Trying to lose my virginity shattered my views on sex

My attempts to outrun misogyny in sex failed

I thought sex was about love, but it's often about power.

This article discusses sexual assault and may be triggering for some readers. The Kingston Sexual Assault Centre’s 24-hour crisis and support phone line can be reached at 613-544-6424 / 1-800-544-6424. The Centre’s online chat feature can be reached here.

The night I lost my virginity, things didn’t go the way I’d planned. 

As a straight woman, sex was daunting. When I listened to the stories of other straight women losing their virginity, the words “painful” and “awkward” were brought up far more often than “hot” or “fun.” 

Almost every woman I knew regretted the way she lost her virginity. 

For years, I listened to sex horror stories from friends who hooked up with men. I heard about men they barely knew critiquing their bodies in bed, men who expected oral sex with no intention of reciprocation, and men who lied to get them into bed and then ghosted them the next day.

I assumed hookup culture was the root of the problem, so I avoided it at all costs. I presumed the men I heard stories about were able to objectify and abuse women they hooked up with because they didn’t have to see them outside a sexual context. 

I was going to wait to have sex with someone who knew and cared about me. I always assumed this would come from a long-term relationship, but when that relationship began to feel unattainable, I altered my expectations. 

I wanted to have sex. I felt like I was part of a club dwindling in membership, and I didn’t want to be the last member standing. Despite my friends insisting that I shouldn’t lose my virginity just to get it over with, I’d made up my mind. 

So, carefully, I chose the man I was going to lose my virginity to. 

George* was a close friend of mine with lots of sexual experience. We were good friends in high school and had remained in contact despite going to different universities. 

George checked all the boxes for someone who I felt comfortable having sex with. He understood my situation and he respected me. I loved him—at least as a friend. 

On a couch in a basement, George and I had sex. It wasn’t enjoyable.

I tried to vocalize my discomfort and pain to him, but was quickly shot down. 

“This is kind of a lot,” I said, trying to readjust. “I don’t know if I can handle this.”

“That’s kind of the point,” George replied. 

I realized then that my discomfort turned him on. 

Things only got worse as the night went on. At one point, George spent approximately 10 minutes pushing me to try anal sex, only dropping the idea after over a dozen refusals.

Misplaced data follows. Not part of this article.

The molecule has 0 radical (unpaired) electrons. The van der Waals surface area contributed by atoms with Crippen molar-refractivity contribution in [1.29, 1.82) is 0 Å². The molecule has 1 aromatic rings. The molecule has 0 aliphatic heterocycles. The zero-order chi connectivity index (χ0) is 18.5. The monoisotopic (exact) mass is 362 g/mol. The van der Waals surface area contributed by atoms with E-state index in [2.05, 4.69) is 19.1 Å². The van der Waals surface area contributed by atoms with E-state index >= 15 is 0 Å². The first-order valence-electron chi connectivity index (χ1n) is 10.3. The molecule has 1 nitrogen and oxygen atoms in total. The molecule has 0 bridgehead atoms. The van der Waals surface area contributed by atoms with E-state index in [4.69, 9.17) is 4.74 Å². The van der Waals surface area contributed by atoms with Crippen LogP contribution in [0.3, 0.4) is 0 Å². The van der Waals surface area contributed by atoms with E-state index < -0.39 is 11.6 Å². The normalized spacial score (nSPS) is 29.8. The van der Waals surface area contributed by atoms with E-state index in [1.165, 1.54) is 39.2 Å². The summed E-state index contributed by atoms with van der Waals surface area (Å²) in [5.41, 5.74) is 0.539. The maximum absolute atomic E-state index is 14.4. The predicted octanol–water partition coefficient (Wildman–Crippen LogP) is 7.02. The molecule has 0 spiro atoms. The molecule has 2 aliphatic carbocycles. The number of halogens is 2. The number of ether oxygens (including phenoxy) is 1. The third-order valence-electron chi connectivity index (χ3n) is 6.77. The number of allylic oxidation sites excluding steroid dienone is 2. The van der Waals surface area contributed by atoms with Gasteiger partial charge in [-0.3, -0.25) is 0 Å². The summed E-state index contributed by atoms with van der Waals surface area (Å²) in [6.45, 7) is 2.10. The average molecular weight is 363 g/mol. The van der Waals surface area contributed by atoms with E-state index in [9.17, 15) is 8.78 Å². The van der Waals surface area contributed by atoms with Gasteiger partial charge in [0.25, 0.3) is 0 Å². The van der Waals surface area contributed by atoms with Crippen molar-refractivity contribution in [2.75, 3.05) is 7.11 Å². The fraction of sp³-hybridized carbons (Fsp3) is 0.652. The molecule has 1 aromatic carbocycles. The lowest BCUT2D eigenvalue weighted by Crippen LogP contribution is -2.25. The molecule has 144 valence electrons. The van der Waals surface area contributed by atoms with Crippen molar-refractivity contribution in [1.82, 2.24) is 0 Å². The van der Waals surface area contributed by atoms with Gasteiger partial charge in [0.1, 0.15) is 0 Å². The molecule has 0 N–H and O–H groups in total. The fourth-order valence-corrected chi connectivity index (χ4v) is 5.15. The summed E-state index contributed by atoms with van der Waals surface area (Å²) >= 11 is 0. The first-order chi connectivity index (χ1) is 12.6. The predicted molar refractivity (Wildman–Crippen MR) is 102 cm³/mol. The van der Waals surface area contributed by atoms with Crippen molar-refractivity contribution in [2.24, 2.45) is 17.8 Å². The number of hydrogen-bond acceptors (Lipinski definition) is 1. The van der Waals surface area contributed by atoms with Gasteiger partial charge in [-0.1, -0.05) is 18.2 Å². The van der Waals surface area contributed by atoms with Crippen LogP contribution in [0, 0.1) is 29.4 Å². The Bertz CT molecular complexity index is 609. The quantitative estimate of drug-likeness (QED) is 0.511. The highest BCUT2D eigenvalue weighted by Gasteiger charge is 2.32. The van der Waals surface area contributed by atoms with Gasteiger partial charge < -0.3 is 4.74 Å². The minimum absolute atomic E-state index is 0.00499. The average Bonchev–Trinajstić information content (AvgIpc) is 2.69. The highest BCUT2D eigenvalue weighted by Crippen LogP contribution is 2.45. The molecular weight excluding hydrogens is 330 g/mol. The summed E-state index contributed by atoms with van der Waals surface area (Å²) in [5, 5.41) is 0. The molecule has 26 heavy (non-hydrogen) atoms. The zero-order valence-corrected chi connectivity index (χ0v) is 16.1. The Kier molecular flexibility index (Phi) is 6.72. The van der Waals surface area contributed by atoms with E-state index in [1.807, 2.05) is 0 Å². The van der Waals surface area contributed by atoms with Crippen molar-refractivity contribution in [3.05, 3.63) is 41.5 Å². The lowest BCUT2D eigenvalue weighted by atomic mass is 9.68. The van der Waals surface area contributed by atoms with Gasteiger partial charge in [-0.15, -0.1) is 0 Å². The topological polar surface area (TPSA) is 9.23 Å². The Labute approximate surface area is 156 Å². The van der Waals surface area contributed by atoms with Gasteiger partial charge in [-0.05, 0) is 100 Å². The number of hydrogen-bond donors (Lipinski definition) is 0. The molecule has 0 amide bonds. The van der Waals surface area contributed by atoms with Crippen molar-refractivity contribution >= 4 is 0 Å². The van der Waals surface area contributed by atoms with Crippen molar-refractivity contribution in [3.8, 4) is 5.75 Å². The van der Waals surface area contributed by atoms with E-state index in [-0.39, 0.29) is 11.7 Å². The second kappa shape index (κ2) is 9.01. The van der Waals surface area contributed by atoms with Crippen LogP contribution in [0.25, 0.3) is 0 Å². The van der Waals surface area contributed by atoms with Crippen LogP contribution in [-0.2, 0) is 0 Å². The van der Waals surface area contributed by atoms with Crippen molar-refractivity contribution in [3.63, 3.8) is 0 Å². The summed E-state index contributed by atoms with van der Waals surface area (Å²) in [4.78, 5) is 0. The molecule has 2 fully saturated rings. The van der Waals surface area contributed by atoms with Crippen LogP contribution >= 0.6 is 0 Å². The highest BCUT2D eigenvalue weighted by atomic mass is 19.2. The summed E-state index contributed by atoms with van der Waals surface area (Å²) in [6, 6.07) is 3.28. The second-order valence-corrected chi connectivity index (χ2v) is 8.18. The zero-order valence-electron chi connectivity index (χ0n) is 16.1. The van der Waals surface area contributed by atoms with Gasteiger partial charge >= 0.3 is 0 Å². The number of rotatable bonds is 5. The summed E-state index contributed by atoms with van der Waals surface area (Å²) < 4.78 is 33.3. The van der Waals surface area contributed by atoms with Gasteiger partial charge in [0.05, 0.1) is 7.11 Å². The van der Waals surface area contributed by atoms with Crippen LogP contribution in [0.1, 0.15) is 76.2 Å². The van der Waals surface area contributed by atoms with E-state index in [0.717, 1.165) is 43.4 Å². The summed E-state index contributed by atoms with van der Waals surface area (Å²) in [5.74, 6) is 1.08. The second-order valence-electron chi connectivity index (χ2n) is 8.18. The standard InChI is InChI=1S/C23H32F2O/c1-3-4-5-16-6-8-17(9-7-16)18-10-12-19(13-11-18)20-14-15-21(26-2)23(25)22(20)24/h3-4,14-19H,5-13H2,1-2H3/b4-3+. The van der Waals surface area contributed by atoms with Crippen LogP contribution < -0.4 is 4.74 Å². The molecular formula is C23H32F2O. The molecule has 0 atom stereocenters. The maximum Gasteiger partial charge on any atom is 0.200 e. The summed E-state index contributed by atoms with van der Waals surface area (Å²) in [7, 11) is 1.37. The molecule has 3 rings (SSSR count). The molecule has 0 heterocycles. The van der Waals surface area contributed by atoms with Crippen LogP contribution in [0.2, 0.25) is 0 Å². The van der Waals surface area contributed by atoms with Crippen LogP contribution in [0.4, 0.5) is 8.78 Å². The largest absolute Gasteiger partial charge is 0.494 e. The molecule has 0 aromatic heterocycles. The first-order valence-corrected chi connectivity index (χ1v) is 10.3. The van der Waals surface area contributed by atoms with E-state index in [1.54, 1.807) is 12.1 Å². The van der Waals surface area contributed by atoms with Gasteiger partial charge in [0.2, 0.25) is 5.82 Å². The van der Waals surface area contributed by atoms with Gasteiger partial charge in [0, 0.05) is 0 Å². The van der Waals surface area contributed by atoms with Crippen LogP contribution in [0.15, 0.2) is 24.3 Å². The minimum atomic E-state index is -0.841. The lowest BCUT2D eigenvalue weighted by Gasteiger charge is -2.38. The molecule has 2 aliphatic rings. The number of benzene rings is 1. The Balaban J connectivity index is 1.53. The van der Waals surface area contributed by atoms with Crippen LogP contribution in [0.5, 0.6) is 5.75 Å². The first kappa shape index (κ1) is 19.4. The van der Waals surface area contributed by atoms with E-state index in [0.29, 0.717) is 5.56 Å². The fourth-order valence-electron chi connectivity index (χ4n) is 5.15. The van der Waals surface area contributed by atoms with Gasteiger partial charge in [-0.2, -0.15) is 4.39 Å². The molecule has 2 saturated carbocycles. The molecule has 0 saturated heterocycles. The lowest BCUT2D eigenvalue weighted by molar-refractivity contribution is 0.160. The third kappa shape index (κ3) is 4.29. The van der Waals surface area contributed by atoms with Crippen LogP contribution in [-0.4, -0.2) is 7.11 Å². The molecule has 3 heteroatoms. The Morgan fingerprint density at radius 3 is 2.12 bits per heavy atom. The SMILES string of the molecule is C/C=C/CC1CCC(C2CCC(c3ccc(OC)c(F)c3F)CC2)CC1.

George and I had fundamentally different ideas of what sex should be. 

I thought sex was about love. I had internalized a narrative that sex was the purest form of intimacy, and I was convinced if I had sex with someone I loved, or someone who loved me, the sex would be inherently good. 

George didn’t share that point of view. Like the men from my friend’s stories, he pinned me down and ignored my requests to take things slower. I wanted to have sex, but he wanted to hold power over me. 

In his eyes, my consent to have sex with him also constituted my consent for him to have complete control of the situation. 

I felt used and dirty. I felt like an idiot for feeling used and dirty because the entire night had been my idea in the first place. 

The next day, I thought about where George’s idea of sex came from. 

I wondered how many hours of porn George had consumed in his lifetime where women were handled by men with violence and appeared to enjoy it. 

Up to almost 90 per cent of porn videos have been found to portray physical or verbal violence or aggression. The victims of this violence rarely appear upset about it, with 95 per cent of the victims in porn videos responding with pleasure or indifference. 

Porn is so inaccessible to women that an entirely new industry of women-owned, women-centered porn is gaining traction in part on a promise to center women’s pleasure in its content. 

Still, I couldn’t blame the entirety of my experience on porn. There was also George himself, who maybe wasn’t as kind as I’d assumed. 

I had naively thought the terrible men I’d heard about existed somewhere far away from me. In reality, the men in my life who I trusted and cared about were always going to be the terrible men to somebody else. 

George is just like the men in my friends’ horror stories. 

I thought I could avoid the men in my friend’s stories if I only picked the "right guy," but I’ve discovered my personal relationship with a man doesn’t make a difference if he has a deep-seated, misogynistic belief that sex is about power.  

My worldview shattered when I had sex with George because I realized men who cared about me were still capable of objectifying me. The problem isn’t with hookup culture, or a select few men—the problem is that misogynistic sex is rooted deeply in our society.

From porn to pop culture, we see a narrative of women being submissive by nature. We are taught that it’s natural for men to dominate us. 

I thought love could trump a lifetime of societal conditioning and override this narrative. However, my experience with George proved that a culture of misogyny cannot be undone by love or trust. 

I haven’t given up on good sex, but I will never again think that a man will treat me with respect only because he loves me. It’s a hard pill to swallow, but a man can love a woman and still objectify her. 

I now know I can’t make every sexual experience perfect, no matter how hard I try. 

The next time I think I might have sex with a man, I plan on having an honest conversation about what sex means to him first. The actual ‘right guy’ I was looking for is the one who will happily have that conversation. 

*Name changed for anonymity due to safety reasons.

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